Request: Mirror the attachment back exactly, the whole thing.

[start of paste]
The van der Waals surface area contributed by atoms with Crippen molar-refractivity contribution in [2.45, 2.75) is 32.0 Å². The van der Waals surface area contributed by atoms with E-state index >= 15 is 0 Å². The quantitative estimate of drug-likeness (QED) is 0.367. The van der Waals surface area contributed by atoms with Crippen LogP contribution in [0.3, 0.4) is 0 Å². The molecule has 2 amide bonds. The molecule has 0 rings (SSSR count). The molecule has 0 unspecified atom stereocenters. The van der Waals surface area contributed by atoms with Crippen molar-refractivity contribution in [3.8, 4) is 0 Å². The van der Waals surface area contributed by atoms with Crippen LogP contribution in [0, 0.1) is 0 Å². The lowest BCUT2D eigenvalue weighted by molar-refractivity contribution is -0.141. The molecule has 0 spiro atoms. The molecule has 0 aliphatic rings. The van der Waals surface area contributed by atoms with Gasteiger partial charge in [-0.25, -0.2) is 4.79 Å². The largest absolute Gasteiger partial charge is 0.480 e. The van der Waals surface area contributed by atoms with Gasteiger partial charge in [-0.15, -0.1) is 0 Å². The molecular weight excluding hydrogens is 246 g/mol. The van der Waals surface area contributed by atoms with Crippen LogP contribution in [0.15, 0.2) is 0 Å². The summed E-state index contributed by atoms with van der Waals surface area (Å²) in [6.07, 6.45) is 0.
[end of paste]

The van der Waals surface area contributed by atoms with Crippen molar-refractivity contribution in [2.45, 2.75) is 32.0 Å². The van der Waals surface area contributed by atoms with E-state index >= 15 is 0 Å². The quantitative estimate of drug-likeness (QED) is 0.367. The van der Waals surface area contributed by atoms with Crippen LogP contribution in [0.3, 0.4) is 0 Å². The molecule has 2 amide bonds. The molecule has 0 rings (SSSR count). The molecule has 0 unspecified atom stereocenters. The van der Waals surface area contributed by atoms with Crippen molar-refractivity contribution in [3.8, 4) is 0 Å². The van der Waals surface area contributed by atoms with Crippen LogP contribution in [0, 0.1) is 0 Å². The lowest BCUT2D eigenvalue weighted by molar-refractivity contribution is -0.141. The molecule has 0 spiro atoms. The molecule has 0 aliphatic rings. The van der Waals surface area contributed by atoms with Gasteiger partial charge in [-0.25, -0.2) is 4.79 Å². The largest absolute Gasteiger partial charge is 0.480 e. The van der Waals surface area contributed by atoms with Gasteiger partial charge in [-0.15, -0.1) is 0 Å². The molecular weight excluding hydrogens is 246 g/mol. The van der Waals surface area contributed by atoms with Crippen LogP contribution in [0.15, 0.2) is 0 Å². The summed E-state index contributed by atoms with van der Waals surface area (Å²) in [6.07, 6.45) is 0.